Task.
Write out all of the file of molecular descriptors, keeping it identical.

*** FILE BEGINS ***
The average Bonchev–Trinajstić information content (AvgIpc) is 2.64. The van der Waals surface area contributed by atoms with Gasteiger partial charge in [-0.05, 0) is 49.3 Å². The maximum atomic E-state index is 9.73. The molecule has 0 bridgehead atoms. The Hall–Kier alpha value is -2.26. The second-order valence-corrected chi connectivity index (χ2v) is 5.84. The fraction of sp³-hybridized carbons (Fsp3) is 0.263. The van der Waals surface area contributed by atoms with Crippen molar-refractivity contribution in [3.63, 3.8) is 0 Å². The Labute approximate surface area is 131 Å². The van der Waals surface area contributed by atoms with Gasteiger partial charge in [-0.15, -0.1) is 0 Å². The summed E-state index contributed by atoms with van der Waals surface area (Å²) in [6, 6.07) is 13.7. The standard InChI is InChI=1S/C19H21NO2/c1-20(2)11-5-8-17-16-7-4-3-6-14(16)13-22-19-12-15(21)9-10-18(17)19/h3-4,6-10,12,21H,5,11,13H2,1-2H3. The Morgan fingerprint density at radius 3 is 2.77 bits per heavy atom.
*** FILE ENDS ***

The average Bonchev–Trinajstić information content (AvgIpc) is 2.64. The van der Waals surface area contributed by atoms with Gasteiger partial charge in [-0.05, 0) is 49.3 Å². The maximum atomic E-state index is 9.73. The molecule has 0 bridgehead atoms. The Hall–Kier alpha value is -2.26. The second-order valence-corrected chi connectivity index (χ2v) is 5.84. The fraction of sp³-hybridized carbons (Fsp3) is 0.263. The van der Waals surface area contributed by atoms with Crippen molar-refractivity contribution in [3.63, 3.8) is 0 Å². The Labute approximate surface area is 131 Å². The van der Waals surface area contributed by atoms with Gasteiger partial charge in [-0.15, -0.1) is 0 Å². The summed E-state index contributed by atoms with van der Waals surface area (Å²) in [6, 6.07) is 13.7. The standard InChI is InChI=1S/C19H21NO2/c1-20(2)11-5-8-17-16-7-4-3-6-14(16)13-22-19-12-15(21)9-10-18(17)19/h3-4,6-10,12,21H,5,11,13H2,1-2H3. The Morgan fingerprint density at radius 3 is 2.77 bits per heavy atom.